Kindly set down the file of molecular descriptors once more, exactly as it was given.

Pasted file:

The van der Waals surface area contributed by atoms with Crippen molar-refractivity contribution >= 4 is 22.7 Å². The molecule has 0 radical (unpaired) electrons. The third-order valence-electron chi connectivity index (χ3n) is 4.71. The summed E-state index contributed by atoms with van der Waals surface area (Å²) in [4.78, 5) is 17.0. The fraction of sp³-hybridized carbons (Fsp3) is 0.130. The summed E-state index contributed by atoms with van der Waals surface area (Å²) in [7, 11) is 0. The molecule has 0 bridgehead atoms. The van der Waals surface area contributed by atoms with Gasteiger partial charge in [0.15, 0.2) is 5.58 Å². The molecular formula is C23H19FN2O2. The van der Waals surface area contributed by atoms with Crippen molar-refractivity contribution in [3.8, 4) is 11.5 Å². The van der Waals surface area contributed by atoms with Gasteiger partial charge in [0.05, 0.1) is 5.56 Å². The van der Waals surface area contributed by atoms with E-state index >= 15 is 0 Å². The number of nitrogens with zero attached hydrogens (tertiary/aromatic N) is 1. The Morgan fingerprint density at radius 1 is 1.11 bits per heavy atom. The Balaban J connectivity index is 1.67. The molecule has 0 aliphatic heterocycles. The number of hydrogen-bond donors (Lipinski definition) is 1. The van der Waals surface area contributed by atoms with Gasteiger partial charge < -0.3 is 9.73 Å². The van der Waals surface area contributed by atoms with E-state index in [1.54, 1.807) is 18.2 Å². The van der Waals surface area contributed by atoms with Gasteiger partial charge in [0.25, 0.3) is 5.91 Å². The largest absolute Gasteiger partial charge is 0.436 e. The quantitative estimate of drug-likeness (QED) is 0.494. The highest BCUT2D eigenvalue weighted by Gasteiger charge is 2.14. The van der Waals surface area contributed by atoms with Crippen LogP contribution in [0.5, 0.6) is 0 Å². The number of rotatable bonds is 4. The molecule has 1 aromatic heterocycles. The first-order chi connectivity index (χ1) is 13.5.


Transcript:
The van der Waals surface area contributed by atoms with Crippen molar-refractivity contribution >= 4 is 22.7 Å². The molecule has 0 radical (unpaired) electrons. The third-order valence-electron chi connectivity index (χ3n) is 4.71. The summed E-state index contributed by atoms with van der Waals surface area (Å²) in [4.78, 5) is 17.0. The fraction of sp³-hybridized carbons (Fsp3) is 0.130. The summed E-state index contributed by atoms with van der Waals surface area (Å²) in [7, 11) is 0. The molecule has 0 bridgehead atoms. The van der Waals surface area contributed by atoms with Gasteiger partial charge in [0.15, 0.2) is 5.58 Å². The molecular formula is C23H19FN2O2. The van der Waals surface area contributed by atoms with Crippen molar-refractivity contribution in [3.8, 4) is 11.5 Å². The van der Waals surface area contributed by atoms with Gasteiger partial charge in [0.05, 0.1) is 5.56 Å². The van der Waals surface area contributed by atoms with E-state index >= 15 is 0 Å². The number of nitrogens with zero attached hydrogens (tertiary/aromatic N) is 1. The Morgan fingerprint density at radius 1 is 1.11 bits per heavy atom. The Balaban J connectivity index is 1.67. The molecule has 0 aliphatic heterocycles. The number of hydrogen-bond donors (Lipinski definition) is 1. The van der Waals surface area contributed by atoms with Gasteiger partial charge < -0.3 is 9.73 Å². The van der Waals surface area contributed by atoms with E-state index in [1.54, 1.807) is 18.2 Å². The van der Waals surface area contributed by atoms with Gasteiger partial charge in [0.25, 0.3) is 5.91 Å². The largest absolute Gasteiger partial charge is 0.436 e. The quantitative estimate of drug-likeness (QED) is 0.494. The highest BCUT2D eigenvalue weighted by Gasteiger charge is 2.14. The van der Waals surface area contributed by atoms with Crippen LogP contribution in [0.5, 0.6) is 0 Å². The number of rotatable bonds is 4. The molecule has 1 aromatic heterocycles. The first-order chi connectivity index (χ1) is 13.5.